It also lays out criteria for recognizing student groups and says they should be “presumptively recognized” if they meet those criteria, subject to exceptions for criminal and threatening purposes. Alluding to the College of Charleston settlement, it says “similarity” to other recognized groups can’t be the basis for rejection.
Rejected applications must be accompanied by a “written report” from the recognition committee to the student group that explains “how the decision was reached,” the basis for denial and “recommendations for how the defect can be corrected.”
The model policy emphasizes that student governments don’t have to fund all groups the same. “Different groups may be funded at different levels based on objective, viewpoint-neutral criteria related to the administrative requirements and organizational needs and activities.”
Finally, the policy lays out an appeals process that convenes an appellate committee whose membership is “entirely different” than recognition and allocation committees. A rejected appeal should be reviewable by a university ombudsman, who “shall reverse the decision” if it was based on viewpoint.
Just five states protect student groups from viewpoint discrimination
Students facing viewpoint discrimination should not wait for their universities to voluntarily adopt such policies, however, Coward told The Fix.
“If a student organization is denied any university benefit or access to resources based on their viewpoint, or the viewpoint of an invited speaker, they should reach out to FIRE to see if there’s a way we can help,” he said.
FIRE’s advocacy, however, is primarily reserved for university administrators. Even when the distribution of student activity fees has been delegated to a body such as a student government, the administration is on the hook legally for any discrimination faced by student groups on the basis of viewpoint, Coward said in a phone call.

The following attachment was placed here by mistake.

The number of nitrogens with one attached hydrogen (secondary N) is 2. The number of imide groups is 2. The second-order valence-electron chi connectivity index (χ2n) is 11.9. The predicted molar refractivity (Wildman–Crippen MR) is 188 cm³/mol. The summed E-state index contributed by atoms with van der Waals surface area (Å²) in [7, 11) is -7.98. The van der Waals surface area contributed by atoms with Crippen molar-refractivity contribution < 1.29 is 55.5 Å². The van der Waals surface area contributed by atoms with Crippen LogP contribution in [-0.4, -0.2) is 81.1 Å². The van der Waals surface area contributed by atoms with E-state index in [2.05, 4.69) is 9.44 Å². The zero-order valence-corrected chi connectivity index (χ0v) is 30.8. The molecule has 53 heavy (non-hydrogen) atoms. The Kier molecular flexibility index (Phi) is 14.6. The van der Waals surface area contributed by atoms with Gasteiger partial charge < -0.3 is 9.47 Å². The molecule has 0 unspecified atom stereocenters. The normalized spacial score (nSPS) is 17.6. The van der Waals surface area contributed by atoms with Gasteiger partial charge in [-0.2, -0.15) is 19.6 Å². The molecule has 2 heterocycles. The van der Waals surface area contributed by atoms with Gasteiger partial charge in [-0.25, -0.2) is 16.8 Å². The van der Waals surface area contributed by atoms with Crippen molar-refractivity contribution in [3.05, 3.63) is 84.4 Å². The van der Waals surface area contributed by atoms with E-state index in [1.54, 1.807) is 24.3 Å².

Citing confidentiality, he declined to discuss any potential discussions between FIRE and student groups or student governments on the subject of constitutionally compliant policies or navigating noncompliant policies. A spokesperson for FIRE later clarified to The Fix that he wasn’t aware of “any students or student groups actively working to implement this particular [FIRE] model at this time.” He didn’t answer a followup question about how FIRE plans to promote its model policy, such as through its FIRE Student Network.
States vary in their regulation of how student activity fees can be distributed, according to Coward.
South Dakota and Kentucky expressly prohibit ideological bias in the allocation of fees to student groups. Texas, Iowa and Arkansas approved broader legislation whose provisions ensure that “institutions do not deny any benefit or privilege to a student organization based on the expression of that organization.”
Aside from those five states, there isn’t much activity in other states to pass similar laws, Coward said. He doesn’t know of any legislature currently in session that’s considering a similar bill.
But they should be aware that the Supreme Court has already spoken definitively on the issue, at least for taxpayer-funded institutions, Coward said.
He pointed to a 2017 FIRE analysis that cites a 2000 Supreme Court decision, known as Southworth, that requires student fees to be distributed in a “viewpoint-neutral manner.” Southworth showed up in the federal court ruling against CSU-San Marcos for its funding bias against a pro-life student club.